My second read-through of this book. The first time I read it was when I started the editing process for my novel, A Confession. This read-through is while I’m editing my upcoming novel, The Unfortunate Expiration of One Mr. David S. Sparks. As I read it the first time I found quite a few useful tips – especially for things to be conscious of in my own writing as I self-edited. And I firmly believe A Confession turned out all the better for it.
Now, as I edit my next novel, I’ve returned to this book – and am glad I did. Again I was reminded of a lot of things I need to watch for in my writing, things that are already making this next book considerably better as I go through the first round of edits. Sure, I learned quite a bit the first time through – and it’s helped my first drafts require less work to clean. But still, after all the reminders and new highlights and notes from my last read-through, I’ve decided that with each book I release I’ll be revisiting this little guide.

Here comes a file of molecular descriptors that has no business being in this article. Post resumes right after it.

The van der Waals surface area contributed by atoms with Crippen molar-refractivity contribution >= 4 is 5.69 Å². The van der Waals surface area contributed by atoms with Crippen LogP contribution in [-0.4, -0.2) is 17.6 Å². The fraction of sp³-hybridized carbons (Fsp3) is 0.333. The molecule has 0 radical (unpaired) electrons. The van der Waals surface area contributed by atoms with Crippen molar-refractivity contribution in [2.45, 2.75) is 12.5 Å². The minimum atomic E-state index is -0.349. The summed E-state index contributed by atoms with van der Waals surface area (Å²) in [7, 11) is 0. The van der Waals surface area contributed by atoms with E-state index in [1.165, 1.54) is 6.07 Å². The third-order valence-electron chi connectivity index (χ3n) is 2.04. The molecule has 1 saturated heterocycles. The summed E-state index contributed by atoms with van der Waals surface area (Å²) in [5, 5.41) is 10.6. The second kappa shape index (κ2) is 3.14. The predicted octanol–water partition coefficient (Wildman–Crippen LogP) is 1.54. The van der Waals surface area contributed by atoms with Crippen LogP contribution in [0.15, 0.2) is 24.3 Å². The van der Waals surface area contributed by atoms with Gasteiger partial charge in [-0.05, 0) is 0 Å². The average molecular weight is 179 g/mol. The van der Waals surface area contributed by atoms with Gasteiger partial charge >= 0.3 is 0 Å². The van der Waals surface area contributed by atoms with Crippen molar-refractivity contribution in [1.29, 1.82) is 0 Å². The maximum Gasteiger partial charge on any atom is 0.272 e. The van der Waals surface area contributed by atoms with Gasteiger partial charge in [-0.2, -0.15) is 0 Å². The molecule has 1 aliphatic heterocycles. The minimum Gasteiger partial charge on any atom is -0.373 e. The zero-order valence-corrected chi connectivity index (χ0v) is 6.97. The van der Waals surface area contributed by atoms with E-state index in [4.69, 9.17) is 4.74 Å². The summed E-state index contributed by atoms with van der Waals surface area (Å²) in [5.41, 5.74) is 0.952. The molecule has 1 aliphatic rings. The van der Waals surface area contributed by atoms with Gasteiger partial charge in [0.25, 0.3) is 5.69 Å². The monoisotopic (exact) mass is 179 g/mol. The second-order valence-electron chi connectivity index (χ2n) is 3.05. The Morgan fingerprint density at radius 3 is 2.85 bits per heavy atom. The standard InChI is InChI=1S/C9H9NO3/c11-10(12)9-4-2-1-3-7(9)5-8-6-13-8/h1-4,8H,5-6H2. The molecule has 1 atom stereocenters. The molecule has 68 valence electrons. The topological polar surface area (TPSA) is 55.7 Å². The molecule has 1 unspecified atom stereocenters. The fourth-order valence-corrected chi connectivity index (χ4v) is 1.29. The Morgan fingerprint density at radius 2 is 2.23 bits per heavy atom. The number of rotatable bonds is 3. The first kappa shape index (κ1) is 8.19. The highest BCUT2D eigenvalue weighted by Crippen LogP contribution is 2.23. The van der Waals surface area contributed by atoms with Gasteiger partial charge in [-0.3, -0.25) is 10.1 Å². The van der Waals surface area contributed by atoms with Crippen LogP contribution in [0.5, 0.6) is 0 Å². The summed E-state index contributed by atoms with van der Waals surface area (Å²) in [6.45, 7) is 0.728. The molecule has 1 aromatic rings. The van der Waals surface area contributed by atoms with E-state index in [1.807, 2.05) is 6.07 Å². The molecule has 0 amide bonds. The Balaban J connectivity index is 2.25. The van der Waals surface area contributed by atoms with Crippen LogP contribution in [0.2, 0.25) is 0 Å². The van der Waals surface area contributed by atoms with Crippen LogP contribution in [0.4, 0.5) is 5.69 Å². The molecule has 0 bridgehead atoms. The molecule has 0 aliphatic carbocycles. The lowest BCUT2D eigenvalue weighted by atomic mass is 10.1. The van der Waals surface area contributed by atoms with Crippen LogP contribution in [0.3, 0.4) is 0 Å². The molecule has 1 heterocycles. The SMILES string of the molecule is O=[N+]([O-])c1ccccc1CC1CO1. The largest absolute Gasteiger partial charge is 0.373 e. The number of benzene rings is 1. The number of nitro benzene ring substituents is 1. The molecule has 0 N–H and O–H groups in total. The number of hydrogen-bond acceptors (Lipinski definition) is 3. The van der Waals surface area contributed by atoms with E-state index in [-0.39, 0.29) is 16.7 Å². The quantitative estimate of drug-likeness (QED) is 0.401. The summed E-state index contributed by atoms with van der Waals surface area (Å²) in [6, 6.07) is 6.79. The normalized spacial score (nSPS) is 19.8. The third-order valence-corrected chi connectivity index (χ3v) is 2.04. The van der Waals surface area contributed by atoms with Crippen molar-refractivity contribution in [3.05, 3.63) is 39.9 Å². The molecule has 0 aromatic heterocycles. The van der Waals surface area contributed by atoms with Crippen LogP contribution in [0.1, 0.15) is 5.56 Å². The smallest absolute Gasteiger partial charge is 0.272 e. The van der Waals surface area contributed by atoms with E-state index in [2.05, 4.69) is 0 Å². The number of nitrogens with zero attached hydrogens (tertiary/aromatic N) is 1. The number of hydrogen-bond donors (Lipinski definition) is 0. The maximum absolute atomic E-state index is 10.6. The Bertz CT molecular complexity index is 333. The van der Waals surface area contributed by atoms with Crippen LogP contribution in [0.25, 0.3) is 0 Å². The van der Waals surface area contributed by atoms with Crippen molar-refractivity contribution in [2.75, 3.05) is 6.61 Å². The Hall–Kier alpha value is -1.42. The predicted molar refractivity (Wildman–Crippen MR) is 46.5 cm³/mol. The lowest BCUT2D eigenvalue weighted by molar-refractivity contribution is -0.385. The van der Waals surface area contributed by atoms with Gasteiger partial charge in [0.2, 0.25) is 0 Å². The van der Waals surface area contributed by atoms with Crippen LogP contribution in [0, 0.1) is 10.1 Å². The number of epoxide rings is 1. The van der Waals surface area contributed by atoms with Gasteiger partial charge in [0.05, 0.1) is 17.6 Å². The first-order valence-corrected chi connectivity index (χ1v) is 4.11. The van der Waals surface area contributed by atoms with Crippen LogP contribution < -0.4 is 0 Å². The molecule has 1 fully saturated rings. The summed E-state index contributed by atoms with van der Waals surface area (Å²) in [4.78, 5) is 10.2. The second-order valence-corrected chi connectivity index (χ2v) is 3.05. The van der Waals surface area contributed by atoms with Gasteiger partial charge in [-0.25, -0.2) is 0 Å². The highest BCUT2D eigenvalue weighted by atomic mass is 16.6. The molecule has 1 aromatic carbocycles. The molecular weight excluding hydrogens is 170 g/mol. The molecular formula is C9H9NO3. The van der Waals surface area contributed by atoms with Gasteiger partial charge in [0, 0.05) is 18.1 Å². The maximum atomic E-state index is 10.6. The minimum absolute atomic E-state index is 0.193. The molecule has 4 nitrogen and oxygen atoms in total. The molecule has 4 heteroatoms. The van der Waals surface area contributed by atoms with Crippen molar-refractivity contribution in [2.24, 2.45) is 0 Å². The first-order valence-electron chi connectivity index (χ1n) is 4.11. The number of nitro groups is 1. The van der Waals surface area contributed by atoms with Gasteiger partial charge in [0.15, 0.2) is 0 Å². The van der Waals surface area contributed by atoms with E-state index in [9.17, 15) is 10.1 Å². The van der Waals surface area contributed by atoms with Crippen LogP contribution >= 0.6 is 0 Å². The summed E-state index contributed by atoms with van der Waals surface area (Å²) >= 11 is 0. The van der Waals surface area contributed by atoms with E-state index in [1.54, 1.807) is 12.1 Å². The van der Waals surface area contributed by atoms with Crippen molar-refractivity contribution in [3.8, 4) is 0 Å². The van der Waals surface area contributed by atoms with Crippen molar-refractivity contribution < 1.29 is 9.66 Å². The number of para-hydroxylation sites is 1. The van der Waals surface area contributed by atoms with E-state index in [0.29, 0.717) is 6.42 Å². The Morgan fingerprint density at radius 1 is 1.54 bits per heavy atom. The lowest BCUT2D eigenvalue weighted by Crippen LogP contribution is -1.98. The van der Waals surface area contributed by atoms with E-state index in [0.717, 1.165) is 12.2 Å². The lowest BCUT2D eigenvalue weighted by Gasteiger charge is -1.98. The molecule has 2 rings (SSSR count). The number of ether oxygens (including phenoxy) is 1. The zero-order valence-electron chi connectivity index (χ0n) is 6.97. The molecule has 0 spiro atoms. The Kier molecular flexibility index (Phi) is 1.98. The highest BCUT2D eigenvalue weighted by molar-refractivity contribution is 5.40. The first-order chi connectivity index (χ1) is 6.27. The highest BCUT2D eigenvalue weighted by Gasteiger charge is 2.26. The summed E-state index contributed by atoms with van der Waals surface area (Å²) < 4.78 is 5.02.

Of course, nothing in here is completely revelatory. It’s a guide of a lot of the basic things writers should be looking at and editing toward to make their work stronger, more readable, and still retain a strong personal voice. Ideas such as show vs. tell, dialogue mechanics and how to use beats effectively … but they’re all important aspects of quality writing, and as I’m not an editor by trade, I find them easy to forget as I pour out first drafts.
If you’re an author, or aspire to be one, I strongly recommend adding Self-Editing for Fiction Writers to your library. Whether you plan to submit to an agent or publish independently, your work will be all the better for it. I honestly can’t recommend this book enough.